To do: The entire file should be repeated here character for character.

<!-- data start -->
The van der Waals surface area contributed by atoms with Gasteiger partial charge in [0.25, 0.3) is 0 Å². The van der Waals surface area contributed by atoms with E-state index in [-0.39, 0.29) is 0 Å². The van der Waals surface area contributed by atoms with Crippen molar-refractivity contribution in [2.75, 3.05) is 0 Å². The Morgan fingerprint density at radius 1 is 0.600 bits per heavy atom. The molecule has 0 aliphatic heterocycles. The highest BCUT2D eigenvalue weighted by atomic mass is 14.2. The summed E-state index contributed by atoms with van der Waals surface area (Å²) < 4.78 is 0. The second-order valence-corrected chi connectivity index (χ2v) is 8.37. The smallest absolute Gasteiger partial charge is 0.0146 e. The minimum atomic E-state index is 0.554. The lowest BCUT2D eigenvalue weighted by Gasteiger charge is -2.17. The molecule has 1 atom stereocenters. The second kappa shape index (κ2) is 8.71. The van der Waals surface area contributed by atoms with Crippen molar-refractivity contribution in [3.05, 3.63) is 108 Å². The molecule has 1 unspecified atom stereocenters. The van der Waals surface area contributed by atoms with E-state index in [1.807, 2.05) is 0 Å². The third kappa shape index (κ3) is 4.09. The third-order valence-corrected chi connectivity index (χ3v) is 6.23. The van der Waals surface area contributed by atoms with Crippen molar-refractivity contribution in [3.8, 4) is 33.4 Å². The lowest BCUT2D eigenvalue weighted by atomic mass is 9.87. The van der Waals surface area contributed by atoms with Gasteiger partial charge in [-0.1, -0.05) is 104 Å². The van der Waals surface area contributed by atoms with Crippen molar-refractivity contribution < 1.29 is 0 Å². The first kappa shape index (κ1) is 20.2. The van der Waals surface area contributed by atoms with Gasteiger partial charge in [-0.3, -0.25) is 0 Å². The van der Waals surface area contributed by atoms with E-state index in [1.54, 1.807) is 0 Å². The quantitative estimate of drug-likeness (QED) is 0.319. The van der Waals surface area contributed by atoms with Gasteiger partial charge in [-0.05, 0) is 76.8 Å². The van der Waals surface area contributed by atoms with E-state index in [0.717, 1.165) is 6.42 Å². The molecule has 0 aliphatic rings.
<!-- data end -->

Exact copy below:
The van der Waals surface area contributed by atoms with Gasteiger partial charge in [0.25, 0.3) is 0 Å². The van der Waals surface area contributed by atoms with E-state index in [-0.39, 0.29) is 0 Å². The van der Waals surface area contributed by atoms with Crippen molar-refractivity contribution in [2.75, 3.05) is 0 Å². The Morgan fingerprint density at radius 1 is 0.600 bits per heavy atom. The molecule has 0 aliphatic heterocycles. The highest BCUT2D eigenvalue weighted by atomic mass is 14.2. The summed E-state index contributed by atoms with van der Waals surface area (Å²) < 4.78 is 0. The second-order valence-corrected chi connectivity index (χ2v) is 8.37. The smallest absolute Gasteiger partial charge is 0.0146 e. The minimum atomic E-state index is 0.554. The lowest BCUT2D eigenvalue weighted by Gasteiger charge is -2.17. The molecule has 1 atom stereocenters. The second kappa shape index (κ2) is 8.71. The van der Waals surface area contributed by atoms with Crippen molar-refractivity contribution in [3.05, 3.63) is 108 Å². The molecule has 1 unspecified atom stereocenters. The van der Waals surface area contributed by atoms with E-state index in [1.807, 2.05) is 0 Å². The third kappa shape index (κ3) is 4.09. The third-order valence-corrected chi connectivity index (χ3v) is 6.23. The van der Waals surface area contributed by atoms with Crippen molar-refractivity contribution in [3.8, 4) is 33.4 Å². The lowest BCUT2D eigenvalue weighted by atomic mass is 9.87. The van der Waals surface area contributed by atoms with Gasteiger partial charge in [-0.1, -0.05) is 104 Å². The van der Waals surface area contributed by atoms with Crippen molar-refractivity contribution < 1.29 is 0 Å². The first kappa shape index (κ1) is 20.2. The van der Waals surface area contributed by atoms with Gasteiger partial charge in [-0.3, -0.25) is 0 Å². The van der Waals surface area contributed by atoms with E-state index in [1.54, 1.807) is 0 Å². The quantitative estimate of drug-likeness (QED) is 0.319. The van der Waals surface area contributed by atoms with Gasteiger partial charge in [-0.05, 0) is 76.8 Å². The van der Waals surface area contributed by atoms with E-state index in [0.717, 1.165) is 6.42 Å². The molecule has 0 aliphatic rings.